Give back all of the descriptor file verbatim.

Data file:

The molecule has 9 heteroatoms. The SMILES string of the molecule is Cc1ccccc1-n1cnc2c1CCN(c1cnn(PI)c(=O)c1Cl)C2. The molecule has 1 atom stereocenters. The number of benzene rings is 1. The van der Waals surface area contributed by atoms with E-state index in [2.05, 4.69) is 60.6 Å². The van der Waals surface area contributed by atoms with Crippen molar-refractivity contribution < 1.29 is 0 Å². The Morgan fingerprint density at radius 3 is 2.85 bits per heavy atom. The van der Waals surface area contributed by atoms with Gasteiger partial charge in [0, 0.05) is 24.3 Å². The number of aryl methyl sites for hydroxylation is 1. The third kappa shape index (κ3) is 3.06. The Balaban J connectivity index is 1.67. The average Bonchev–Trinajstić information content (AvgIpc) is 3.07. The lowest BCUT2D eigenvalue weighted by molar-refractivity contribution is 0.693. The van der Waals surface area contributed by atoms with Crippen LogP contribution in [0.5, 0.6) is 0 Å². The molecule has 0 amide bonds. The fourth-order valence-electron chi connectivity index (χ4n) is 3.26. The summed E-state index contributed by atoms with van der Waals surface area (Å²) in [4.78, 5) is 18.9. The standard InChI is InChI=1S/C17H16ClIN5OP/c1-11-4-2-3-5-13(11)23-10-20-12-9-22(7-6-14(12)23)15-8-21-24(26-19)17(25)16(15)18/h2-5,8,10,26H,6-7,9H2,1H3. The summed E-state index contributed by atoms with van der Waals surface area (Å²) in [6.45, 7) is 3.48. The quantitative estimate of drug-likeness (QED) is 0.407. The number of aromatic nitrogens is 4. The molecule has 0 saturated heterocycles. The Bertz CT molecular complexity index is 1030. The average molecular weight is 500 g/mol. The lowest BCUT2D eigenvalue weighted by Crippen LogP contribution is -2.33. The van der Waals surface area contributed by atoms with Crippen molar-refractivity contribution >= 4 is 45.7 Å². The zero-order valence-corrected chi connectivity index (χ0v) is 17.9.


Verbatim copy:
The molecule has 9 heteroatoms. The SMILES string of the molecule is Cc1ccccc1-n1cnc2c1CCN(c1cnn(PI)c(=O)c1Cl)C2. The molecule has 1 atom stereocenters. The number of benzene rings is 1. The van der Waals surface area contributed by atoms with E-state index in [2.05, 4.69) is 60.6 Å². The van der Waals surface area contributed by atoms with Crippen molar-refractivity contribution < 1.29 is 0 Å². The Morgan fingerprint density at radius 3 is 2.85 bits per heavy atom. The van der Waals surface area contributed by atoms with Gasteiger partial charge in [0, 0.05) is 24.3 Å². The number of aryl methyl sites for hydroxylation is 1. The third kappa shape index (κ3) is 3.06. The Balaban J connectivity index is 1.67. The average Bonchev–Trinajstić information content (AvgIpc) is 3.07. The lowest BCUT2D eigenvalue weighted by molar-refractivity contribution is 0.693. The van der Waals surface area contributed by atoms with Crippen LogP contribution in [0.5, 0.6) is 0 Å². The molecule has 0 amide bonds. The fourth-order valence-electron chi connectivity index (χ4n) is 3.26. The summed E-state index contributed by atoms with van der Waals surface area (Å²) in [4.78, 5) is 18.9. The standard InChI is InChI=1S/C17H16ClIN5OP/c1-11-4-2-3-5-13(11)23-10-20-12-9-22(7-6-14(12)23)15-8-21-24(26-19)17(25)16(15)18/h2-5,8,10,26H,6-7,9H2,1H3. The summed E-state index contributed by atoms with van der Waals surface area (Å²) in [6.45, 7) is 3.48. The quantitative estimate of drug-likeness (QED) is 0.407. The number of aromatic nitrogens is 4. The molecule has 0 saturated heterocycles. The Bertz CT molecular complexity index is 1030. The average molecular weight is 500 g/mol. The lowest BCUT2D eigenvalue weighted by Crippen LogP contribution is -2.33. The van der Waals surface area contributed by atoms with Crippen molar-refractivity contribution >= 4 is 45.7 Å². The zero-order valence-corrected chi connectivity index (χ0v) is 17.9.